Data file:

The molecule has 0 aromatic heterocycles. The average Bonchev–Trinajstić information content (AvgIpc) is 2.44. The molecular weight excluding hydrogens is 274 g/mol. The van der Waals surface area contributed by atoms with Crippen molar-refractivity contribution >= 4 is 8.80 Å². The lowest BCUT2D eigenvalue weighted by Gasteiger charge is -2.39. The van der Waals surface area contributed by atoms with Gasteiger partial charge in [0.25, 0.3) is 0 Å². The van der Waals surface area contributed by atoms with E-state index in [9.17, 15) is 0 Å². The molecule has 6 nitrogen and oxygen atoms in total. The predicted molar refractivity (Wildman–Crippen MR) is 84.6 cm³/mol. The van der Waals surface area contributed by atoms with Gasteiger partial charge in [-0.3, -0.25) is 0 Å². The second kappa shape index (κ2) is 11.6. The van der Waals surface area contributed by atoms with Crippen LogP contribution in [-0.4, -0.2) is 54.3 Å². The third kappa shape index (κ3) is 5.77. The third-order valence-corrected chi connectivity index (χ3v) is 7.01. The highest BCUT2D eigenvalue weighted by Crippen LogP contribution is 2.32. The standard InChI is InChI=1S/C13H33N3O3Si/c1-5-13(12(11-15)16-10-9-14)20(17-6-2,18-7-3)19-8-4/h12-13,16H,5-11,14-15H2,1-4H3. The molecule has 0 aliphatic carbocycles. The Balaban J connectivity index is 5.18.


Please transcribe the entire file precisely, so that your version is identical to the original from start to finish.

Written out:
The molecule has 0 aromatic heterocycles. The average Bonchev–Trinajstić information content (AvgIpc) is 2.44. The molecular weight excluding hydrogens is 274 g/mol. The van der Waals surface area contributed by atoms with Crippen molar-refractivity contribution >= 4 is 8.80 Å². The lowest BCUT2D eigenvalue weighted by Gasteiger charge is -2.39. The van der Waals surface area contributed by atoms with Gasteiger partial charge in [0.25, 0.3) is 0 Å². The van der Waals surface area contributed by atoms with E-state index in [9.17, 15) is 0 Å². The molecule has 6 nitrogen and oxygen atoms in total. The predicted molar refractivity (Wildman–Crippen MR) is 84.6 cm³/mol. The van der Waals surface area contributed by atoms with Gasteiger partial charge in [-0.3, -0.25) is 0 Å². The second kappa shape index (κ2) is 11.6. The van der Waals surface area contributed by atoms with Crippen LogP contribution in [-0.4, -0.2) is 54.3 Å². The third kappa shape index (κ3) is 5.77. The third-order valence-corrected chi connectivity index (χ3v) is 7.01. The highest BCUT2D eigenvalue weighted by Crippen LogP contribution is 2.32. The standard InChI is InChI=1S/C13H33N3O3Si/c1-5-13(12(11-15)16-10-9-14)20(17-6-2,18-7-3)19-8-4/h12-13,16H,5-11,14-15H2,1-4H3. The molecule has 0 aliphatic carbocycles. The Balaban J connectivity index is 5.18.